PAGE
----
Whom do we trust to define it?
    How do we encourage or enforce it?
  • 6. Objective
    To explore ethical expectations of people using social media in health
  • 7. Ethics 2.0…your views
  • 8. Audience response system
    • Responses are anonymous
    • 9. Benefits to the 2.0 community: results will help identify issues, serve as a basis for discussion and may be further disseminated (e.g., publication)
    • 10. Benefits to you: clarify and share ideas
    • 11. If you do not wish to participate in this poll, simply refrain from using a clicker
    • 12. Please answer all questions. If you are unfamiliar with a topic please select “I don’t know”
  • What is your primary designation?
    MD
    Nurse/midwife
    Student/trainee
    Business/industry
    Journalist/blogger
    IT specialist
    Library scientist
    Patient/patient advocate
    Academician/researcher
    Other
  • 13. On an average day, how many hours do you spend on the web (including mWeb)?
    <1
    1-4
    5-8
    9-11
    ≥12
  • 14. Which of these 2.0 services have you used?
    Social networking
    Microblogging
    Video sharing
    Blogs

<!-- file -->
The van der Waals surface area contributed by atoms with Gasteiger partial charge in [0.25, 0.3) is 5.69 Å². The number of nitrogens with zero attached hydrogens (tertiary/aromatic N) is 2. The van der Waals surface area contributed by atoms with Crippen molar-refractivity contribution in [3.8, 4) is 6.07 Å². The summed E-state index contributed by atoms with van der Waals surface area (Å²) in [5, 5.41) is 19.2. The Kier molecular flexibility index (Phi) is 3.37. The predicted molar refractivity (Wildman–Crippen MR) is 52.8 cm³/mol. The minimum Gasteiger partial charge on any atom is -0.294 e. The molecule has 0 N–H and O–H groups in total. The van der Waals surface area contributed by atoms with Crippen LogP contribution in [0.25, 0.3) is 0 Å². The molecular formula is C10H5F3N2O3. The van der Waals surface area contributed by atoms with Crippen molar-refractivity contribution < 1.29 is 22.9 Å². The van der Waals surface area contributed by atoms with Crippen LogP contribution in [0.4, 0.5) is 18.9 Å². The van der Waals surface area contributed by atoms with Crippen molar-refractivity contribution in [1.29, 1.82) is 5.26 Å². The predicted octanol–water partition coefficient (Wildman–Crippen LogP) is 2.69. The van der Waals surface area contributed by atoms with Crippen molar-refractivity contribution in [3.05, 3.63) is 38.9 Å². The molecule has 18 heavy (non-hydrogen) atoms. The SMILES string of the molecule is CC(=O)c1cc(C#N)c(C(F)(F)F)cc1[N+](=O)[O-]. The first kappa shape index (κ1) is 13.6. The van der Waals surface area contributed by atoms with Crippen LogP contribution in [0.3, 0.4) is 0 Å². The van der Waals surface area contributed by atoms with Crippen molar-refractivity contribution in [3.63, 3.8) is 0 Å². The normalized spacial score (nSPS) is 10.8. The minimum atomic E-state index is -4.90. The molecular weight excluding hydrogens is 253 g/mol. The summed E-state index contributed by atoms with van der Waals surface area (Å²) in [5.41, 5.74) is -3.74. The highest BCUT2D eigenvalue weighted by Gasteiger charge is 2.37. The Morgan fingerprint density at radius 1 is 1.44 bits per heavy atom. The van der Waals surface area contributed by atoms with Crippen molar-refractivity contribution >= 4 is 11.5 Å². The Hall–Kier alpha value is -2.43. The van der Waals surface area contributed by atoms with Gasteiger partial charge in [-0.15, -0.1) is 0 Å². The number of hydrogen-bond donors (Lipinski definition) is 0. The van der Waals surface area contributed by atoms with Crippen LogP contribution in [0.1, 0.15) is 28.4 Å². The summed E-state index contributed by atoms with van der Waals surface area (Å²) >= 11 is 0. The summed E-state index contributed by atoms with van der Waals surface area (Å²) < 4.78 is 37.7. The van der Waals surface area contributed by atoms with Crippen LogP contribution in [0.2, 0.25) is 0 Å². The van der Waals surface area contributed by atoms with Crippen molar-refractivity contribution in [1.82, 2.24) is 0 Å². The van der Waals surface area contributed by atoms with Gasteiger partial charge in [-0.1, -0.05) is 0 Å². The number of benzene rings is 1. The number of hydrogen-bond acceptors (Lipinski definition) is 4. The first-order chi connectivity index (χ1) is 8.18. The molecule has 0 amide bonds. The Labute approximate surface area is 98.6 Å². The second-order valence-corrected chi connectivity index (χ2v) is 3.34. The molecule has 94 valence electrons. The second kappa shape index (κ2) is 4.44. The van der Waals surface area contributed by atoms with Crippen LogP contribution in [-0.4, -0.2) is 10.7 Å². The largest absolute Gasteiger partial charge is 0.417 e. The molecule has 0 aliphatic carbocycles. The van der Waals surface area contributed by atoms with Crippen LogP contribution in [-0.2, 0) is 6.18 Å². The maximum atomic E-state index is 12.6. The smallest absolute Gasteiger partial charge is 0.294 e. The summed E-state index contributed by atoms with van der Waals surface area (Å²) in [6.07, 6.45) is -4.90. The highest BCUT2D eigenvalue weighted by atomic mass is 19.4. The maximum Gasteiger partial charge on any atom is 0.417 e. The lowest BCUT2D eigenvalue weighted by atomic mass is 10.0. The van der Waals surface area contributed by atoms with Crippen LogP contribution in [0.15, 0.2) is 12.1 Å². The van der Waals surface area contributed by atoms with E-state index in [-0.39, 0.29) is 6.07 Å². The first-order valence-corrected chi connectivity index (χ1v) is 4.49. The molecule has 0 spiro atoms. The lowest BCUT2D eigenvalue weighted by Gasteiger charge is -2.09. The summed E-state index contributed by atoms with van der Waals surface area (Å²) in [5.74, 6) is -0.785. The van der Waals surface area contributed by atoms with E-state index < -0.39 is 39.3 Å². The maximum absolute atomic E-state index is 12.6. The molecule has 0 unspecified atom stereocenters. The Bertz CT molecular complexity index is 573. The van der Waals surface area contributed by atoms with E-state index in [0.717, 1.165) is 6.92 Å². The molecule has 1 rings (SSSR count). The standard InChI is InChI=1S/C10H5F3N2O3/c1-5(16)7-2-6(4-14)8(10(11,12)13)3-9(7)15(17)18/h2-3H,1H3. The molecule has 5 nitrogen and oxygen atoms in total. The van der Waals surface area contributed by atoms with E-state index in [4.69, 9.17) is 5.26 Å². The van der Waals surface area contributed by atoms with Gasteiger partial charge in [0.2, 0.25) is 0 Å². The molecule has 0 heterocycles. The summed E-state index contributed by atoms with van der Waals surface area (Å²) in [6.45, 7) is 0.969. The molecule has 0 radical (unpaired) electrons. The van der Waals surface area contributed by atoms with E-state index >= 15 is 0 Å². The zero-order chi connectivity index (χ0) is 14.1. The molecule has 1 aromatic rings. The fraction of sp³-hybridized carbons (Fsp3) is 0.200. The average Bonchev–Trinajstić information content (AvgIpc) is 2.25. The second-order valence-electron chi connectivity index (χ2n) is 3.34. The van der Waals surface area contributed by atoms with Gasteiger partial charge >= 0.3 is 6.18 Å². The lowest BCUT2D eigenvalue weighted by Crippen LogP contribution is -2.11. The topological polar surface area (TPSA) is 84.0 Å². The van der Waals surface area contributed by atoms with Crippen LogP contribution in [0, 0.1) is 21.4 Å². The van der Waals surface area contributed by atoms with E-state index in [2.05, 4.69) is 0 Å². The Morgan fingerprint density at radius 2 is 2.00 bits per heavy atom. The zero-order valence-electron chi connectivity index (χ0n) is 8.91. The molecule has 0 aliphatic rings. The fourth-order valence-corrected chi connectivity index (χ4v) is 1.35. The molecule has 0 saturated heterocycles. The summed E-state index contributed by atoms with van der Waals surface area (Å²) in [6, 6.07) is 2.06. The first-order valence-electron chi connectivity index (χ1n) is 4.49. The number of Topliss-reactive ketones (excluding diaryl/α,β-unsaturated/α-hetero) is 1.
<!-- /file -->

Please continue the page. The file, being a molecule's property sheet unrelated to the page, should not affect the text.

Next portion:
Wikis
    Forums/Listservs
    Photo sharing
    Other
    None
  • 15. In which of these 2.0 services have you contributed content?
    Social networking
    Microblogging
    Video sharing
    Blogs
    Wikis
    Forums/Listservs
    Photo sharing
    Other
    None
  • 16. Publicly available personal health data
  • 17. Who is the owner of the personal health data that an individual posts on a 2.0 site?
    Site owner
    Company who pays for the data
    The individual
    The individual gives up any rights when they share their data
    I don’t know
  • 18. When using social media, privacy is violated when data are viewed or used by…
    Site owners
    A marketer who pays for the data
    Any third party not in Terms of Use
    No violation, as info is freely given
    I don’t know
  • 19. In terms of data protection in Web 2.0…
    Paid/subscr. services guard data better than free serv.
    Privacy depends on business model
    Protection is impossible
    Benefits of a service are worth the risk
    I don’t know
  • 20. HCP co-consults via 2.0 tools are acceptable if..
    access is restricted to known community
    (1) and patient names are not disclosed